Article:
Computer security being très in vogue these days I made a visit to 7Safe, the computer security and forensics firm bought by PA Consulting in 2011, very timely. 7Safe was founded by Australian-born-in-London Alan Phillips in 2001 after he’d spent five years in the IT security department at the London Stock Exchange. The firm has contracts with leading law enforcement, education, defence and financial organisations and has a robustly healthy IT security training arm that turns over £1m pa.
One of the newer contracts involves Cleartrade, whose platform delivers a processing system for the derivatives market. Earlier this year the Cleartrade Exchange built the platform for the Singapore Regulated Futures Exchange and the firm is now a Regulated Market operator in Singapore.
Cleartrade is also a 7Safe customer and very considerately Richard Baker, the firm’s CEO, agreed to come along to the chat with Alan, 7Safe’s CEO. Cue a mighty interesting discussion!
So how did the involvement begin?
“Morgan Stanley has a very rigorous approval policy,” says Richard, a Cork native who lives near Cambridge when he’s not in Singapore. “They’re a member of our exchange, so when they were joining they had a compliance process and as part of that we found we were not as well structured as we should have been and effectively asked 7Safe to conduct a fairly independent look at us.”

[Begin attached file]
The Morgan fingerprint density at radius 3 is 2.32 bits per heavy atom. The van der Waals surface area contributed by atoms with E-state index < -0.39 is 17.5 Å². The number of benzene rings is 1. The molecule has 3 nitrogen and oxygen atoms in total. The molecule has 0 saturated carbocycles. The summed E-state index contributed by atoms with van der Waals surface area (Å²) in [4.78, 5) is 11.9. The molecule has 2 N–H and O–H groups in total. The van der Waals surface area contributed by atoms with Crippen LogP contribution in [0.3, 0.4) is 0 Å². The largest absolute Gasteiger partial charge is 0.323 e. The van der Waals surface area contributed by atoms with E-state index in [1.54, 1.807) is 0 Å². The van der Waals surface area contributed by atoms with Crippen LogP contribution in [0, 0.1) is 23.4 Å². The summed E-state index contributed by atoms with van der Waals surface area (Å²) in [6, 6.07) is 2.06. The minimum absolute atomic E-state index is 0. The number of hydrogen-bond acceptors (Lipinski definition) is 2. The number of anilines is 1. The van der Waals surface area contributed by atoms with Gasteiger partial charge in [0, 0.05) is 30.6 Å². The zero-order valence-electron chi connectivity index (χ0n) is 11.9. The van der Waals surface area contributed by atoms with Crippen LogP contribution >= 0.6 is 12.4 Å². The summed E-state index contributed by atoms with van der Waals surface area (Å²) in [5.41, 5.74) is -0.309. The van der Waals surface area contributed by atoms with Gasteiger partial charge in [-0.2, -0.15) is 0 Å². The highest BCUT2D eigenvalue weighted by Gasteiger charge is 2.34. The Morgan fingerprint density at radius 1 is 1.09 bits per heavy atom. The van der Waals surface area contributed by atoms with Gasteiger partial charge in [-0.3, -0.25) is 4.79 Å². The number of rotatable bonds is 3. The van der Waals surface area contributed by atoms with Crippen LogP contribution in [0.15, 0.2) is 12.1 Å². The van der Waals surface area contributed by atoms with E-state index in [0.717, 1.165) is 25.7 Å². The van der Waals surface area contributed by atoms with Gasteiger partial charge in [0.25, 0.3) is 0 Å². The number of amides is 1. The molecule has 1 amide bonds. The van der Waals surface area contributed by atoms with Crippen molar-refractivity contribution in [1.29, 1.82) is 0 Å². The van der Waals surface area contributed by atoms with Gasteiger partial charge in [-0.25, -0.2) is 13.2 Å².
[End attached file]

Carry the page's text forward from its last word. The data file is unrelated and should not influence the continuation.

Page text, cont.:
The global derivatives market is worth $700trn annually so the sort of financial security being discussed here is intense.
“Reputational risk for an exchange is everything,” Richard agrees. “You do not have the luxury of going off-air. It’s a mission-critical role – the notional value of an hour’s worth of daily trades is in the multi-millions of dollars.”